Reacting to the UK Government’s Autumn 2021 Budget, Dr Liz Cameron OBE, chief executive of the Scottish Chambers of Commerce said:
“Scotland’s businesses are focussed on recovery and overall, most will welcome today’s announcements which go some way towards securing the economic growth and conditions businesses need to bounce back from the devastating impact of the last 18 months due to Brexit and the global pandemic.
“However, businesses are asking whether this Budget goes far enough to tackle the significant issues facing them and whether it aligns with the economic realities on the ground, where supply chain problems, skills shortages and rising cost pressures are undermining growth.”
“Rising inflation rates are placing increased cost pressures on businesses, and confirmation that the Chancellor expects inflation to rise to 4% next year will make many firms feel uneasy.
“Businesses across Scotland have reported record high levels of concern over inflation and taxation, which is impacting on investment. Surges in the cost of raw materials and shipping, global supply chain disruption and the UK Government’s decision to raise National Insurance contributions, are all being cited by firms as key factors behind rising costs which still need addressed.
“It’s important the UK Government and the Bank of England work to get inflation under control, help businesses repair those broken or damaged supply chains and deliver the opportunity for firms to attract the talent and skills they need into the workforce, otherwise this will eventually lead to increased costs being passed on to consumers.”
On fuel duty and energy costs:
“Businesses in Scotland are struggling with rising fuel and energy costs and will welcome the scrapping of the anticipated 2.8p fuel duty rise. With soaring fuel prices this move will provide businesses with some relief as we go into the difficult winter months.
“Businesses will be disappointed though to see that there was nothing for them in this budget to help offset the rising cost of gas and electricity which is threatening business recovery right across Scotland. The introduction of a SME Energy Price Cap would have been a major boost to struggling firms and the Chancellor has missed an opportunity here.”
On alcohol duty:
“The cancellation of the planned duty hike on spirits like Scotch whisky, wine, cider and beer, will benefit Scotland’s producers and consumers in the short term. However, the industry will want to study the detail of the reform proposals announced in the Budget carefully.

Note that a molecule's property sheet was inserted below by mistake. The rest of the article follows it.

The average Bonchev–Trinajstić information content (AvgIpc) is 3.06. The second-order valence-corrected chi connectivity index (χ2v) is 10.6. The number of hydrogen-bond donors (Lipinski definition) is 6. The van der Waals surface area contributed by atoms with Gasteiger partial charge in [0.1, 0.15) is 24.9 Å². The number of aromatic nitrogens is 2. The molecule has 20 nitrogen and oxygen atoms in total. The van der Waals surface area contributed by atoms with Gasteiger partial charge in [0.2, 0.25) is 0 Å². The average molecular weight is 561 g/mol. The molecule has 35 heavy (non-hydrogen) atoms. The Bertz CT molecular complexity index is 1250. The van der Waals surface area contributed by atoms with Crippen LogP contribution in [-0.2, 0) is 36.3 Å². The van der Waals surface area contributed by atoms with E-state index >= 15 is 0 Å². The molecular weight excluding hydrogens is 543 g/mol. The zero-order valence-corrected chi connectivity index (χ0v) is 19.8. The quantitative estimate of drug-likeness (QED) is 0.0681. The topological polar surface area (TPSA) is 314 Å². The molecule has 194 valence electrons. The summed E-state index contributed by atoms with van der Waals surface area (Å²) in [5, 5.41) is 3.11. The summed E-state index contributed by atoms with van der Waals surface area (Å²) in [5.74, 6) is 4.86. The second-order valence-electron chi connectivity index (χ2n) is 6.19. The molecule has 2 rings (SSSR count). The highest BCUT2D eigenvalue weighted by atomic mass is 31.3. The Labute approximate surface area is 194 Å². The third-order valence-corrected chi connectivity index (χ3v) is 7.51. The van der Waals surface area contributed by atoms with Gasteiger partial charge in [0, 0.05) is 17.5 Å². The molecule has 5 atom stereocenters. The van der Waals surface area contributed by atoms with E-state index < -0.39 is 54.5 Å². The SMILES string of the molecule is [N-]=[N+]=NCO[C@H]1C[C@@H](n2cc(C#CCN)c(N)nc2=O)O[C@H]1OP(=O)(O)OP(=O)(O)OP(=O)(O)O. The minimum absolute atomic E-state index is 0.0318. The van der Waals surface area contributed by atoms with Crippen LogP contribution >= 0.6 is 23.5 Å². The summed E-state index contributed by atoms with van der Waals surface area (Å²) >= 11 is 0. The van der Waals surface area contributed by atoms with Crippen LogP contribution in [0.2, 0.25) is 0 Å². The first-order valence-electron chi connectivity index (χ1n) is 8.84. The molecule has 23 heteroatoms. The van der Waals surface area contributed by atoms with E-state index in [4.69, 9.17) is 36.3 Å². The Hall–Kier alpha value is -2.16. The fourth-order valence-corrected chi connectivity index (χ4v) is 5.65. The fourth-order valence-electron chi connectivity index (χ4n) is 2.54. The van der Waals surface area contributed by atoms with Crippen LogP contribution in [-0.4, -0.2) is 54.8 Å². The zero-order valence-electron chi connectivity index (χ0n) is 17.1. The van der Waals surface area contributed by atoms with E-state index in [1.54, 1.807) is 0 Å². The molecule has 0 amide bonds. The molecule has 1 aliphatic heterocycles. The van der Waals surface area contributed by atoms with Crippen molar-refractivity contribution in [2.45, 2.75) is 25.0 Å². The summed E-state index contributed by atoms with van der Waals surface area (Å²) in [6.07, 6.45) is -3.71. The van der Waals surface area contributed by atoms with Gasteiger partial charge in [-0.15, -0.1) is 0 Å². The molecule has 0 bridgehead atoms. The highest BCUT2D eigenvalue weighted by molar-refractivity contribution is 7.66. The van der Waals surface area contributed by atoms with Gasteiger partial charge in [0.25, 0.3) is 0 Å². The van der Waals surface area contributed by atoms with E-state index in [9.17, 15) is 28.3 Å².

“Scotch whisky is a cornerstone of Scotland’s food and drink sector and is already a highly taxed product. It’s important the Chancellor works with the industry in advance of the simplification of alcohol duties that is due to take place in February 2023, to ensure the tax burden on this flagship industry for Scotland is fair and proportionate.”
On air passenger duty:
“The decision by the Chancellor to introduce a lower rate of Air Passenger Duty for domestic flights has given the sector a ray of hope, although it is disappointing that changes won’t come into effect until 2023.
“We know that Scotland’s airports and aviation sector are essential to growing Scotland’s economy and whilst this commitment will provide an opportunity for businesses to protect and renew Scotland’s vital connectivity both domestically and internationally, ultimately both Holyrood and Westminster Government’s should be seeking to further reduce or remove APD altogether.
“The CV19 pandemic hit Scotland’s aviation sector hard and the sectors recovery still lags behind our European competitors, so whilst this commitment is welcome news for Scottish airports and passengers, the sector still requires further support now to enable it to rapidly regain lost ground.”
On the UK Government’s Levelling Up Fund:
“The commitment from the UK Government for £170m in direct funding for Scottish projects will come as positive news for Scottish businesses, who will want to tap into this funding.
“The proposals will see significant investment secured for key projects across Scotland and will deliver some much-needed infrastructure projects that have the potential to increase economic activity.
“The Scottish Cluster Carbon Capture and Storage bid of course lost out last week on UK Government funding, which would have supported thousands of jobs and brought in huge investment into the Scottish economy, so whilst levelling up funding for Aberdeen and other parts of Scotland is welcome, it can’t come at the cost of support for other strategic investment opportunities.”
On talent and skills:
“There are record high vacancies in Scotland as businesses struggle to recruit staff in an increasingly competitive labour market.
“The injection of money into training and skills, coupled with the introduction of the Scale-up Visa, which will launch in spring 2022, will help Scotland’s fastest-growing businesses to access overseas talent.
“Regrettably, many businesses will not feel this goes far enough, fast enough. Scottish industry needs a UK immigration policy which better aligns with the economic needs of the whole of the UK and one which is agile enough to fill the immediate gaps that exist in the labour market, otherwise there is a real risk of stifling economic recovery.”